By David Knibb
Even Tim Clark, president Emirates Airline, is surprised at how well his carrier is doing
When he and a group of other expatriate airline veterans drew up the business plan for the flag carrier of the United Arab Emirates, they knew Dubai's location made it a potential hub between Africa, Asia and Europe. But no one was sure how well it would work.
The recent new route to Shanghai underscores its success.
"Three weeks after launching Shanghai in April 2004 we were making heaps of money on it," Clark beams. "Most airlines plan on a two-year payback for a new route. We normally expect six months. But profit after three weeks is unheard of."
One of the main reasons, it turns out, was unexpected traffic between Cairo and Shanghai. "No one had expected this," Clark says. "We had just created a conduit to facilitate the flow of Chinese and Egyptians."
Shanghai is an obvious example in what Clark sees as almost a miracle – traffic generated by creation of a hub that links 83 destinations in 55 countries, most on a one-stop basis. He cites examples of African traders seeking IT help in India, miners from Perth in Australia going to Africa, German tourists visiting Australia.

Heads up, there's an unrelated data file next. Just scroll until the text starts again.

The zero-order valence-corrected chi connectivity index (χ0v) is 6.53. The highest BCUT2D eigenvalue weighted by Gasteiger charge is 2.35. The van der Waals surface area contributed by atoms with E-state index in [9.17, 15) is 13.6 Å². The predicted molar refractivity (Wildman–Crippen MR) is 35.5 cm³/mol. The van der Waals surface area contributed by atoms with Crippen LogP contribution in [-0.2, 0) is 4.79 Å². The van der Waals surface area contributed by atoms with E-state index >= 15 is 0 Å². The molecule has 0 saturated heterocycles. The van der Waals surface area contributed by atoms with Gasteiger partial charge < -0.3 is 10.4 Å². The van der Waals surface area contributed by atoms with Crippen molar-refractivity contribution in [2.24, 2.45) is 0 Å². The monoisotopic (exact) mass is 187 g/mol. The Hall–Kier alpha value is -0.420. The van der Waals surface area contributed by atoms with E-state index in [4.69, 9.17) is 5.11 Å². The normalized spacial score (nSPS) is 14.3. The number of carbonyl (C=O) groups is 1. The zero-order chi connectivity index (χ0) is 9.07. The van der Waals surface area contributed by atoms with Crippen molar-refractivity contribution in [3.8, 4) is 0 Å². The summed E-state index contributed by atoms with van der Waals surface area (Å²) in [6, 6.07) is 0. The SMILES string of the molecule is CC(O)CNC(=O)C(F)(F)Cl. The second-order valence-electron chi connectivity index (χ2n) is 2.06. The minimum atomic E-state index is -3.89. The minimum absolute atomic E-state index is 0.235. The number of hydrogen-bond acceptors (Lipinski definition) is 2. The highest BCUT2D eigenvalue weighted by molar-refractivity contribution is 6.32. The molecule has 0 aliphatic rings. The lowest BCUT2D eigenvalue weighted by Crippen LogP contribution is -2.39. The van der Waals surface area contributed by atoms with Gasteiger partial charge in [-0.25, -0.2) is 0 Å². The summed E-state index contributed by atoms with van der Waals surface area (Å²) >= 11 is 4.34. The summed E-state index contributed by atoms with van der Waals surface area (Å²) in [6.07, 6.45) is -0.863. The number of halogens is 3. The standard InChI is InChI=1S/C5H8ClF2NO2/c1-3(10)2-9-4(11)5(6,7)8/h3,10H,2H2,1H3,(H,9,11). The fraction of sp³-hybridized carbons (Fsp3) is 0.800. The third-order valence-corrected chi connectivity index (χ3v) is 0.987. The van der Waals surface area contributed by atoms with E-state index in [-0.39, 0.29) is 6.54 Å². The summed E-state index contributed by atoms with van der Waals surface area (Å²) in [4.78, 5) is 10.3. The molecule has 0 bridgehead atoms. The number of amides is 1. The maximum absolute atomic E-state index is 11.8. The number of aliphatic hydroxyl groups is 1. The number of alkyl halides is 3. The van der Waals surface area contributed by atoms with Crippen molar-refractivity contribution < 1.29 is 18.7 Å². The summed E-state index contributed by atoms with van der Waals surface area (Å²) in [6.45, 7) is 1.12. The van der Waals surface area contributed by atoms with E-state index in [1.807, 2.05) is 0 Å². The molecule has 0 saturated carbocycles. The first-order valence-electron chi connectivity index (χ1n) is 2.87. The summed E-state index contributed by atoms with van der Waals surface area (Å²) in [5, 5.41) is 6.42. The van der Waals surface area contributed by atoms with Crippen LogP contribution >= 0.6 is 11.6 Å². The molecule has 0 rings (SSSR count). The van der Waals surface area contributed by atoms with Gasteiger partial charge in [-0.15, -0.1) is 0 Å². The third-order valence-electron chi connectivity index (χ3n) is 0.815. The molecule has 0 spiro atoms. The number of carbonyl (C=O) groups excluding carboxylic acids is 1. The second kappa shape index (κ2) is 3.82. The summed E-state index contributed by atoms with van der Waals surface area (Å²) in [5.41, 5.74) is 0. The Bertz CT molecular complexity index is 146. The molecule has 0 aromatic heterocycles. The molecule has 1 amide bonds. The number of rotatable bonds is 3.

"What we're finding is that as the hub approaches critical mass, the business is starting to energise in a big way."
The world's perception of Emirates changed in 2001 when it became one of the launch customers for the Airbus A380, Clark recalls. "Even though Emirates was a well-planned and well-orchestrated airline, before that we hadn't really put our head above the crowd." With that A380 order, he says, "we burst onto the world stage."
Dubai itself is in what Clark calls "explosion phase" with its own mega-projects and traffic growth, but it was the advent of long-range widebodies that allowed Emirates to turn Dubai into what is becoming the world's biggest sixth-freedom hub, and to convert Emirates into what Clark proudly calls "a 21st Century airline" with the world's largest hub-and-spoke network.
He rejects the complaint by point-to-point carriers that Emirates is diverting passengers away from them. He talks instead of "growing the pie", of stimulating traffic between city-pairs they do not serve.
"It is not true that we rape and pillage international markets," he claims. "We are growing our network on the basis of connectivity. If other airlines adopted our model, the number of people taking to air travel would explode."
The head of an airline that owes much of its success to sixth freedoms might be expected to criticise point-to-point carriers for lobbying their governments for protection. Yet Clark reserves his biggest complaint for the bilateral system itself. "Dinosaur, primeval and hierarchical" are labels he uses to describe it.
"This whole business about borders and terms like fifth and sixth freedoms are an anachronism," he insists. "This is Planet Earth; we're living in a global economy. As multilateralism moves across the planet, with free trade agreements, the World Trade Organization and the world wide web," he predicts, it will keep "chipping away" at the old order.
"I think some of us 21st century airlines like Emirates need to lead on that," Clark remarks. "When it comes to preaching the word about removing these obstacles, we're missionaries."
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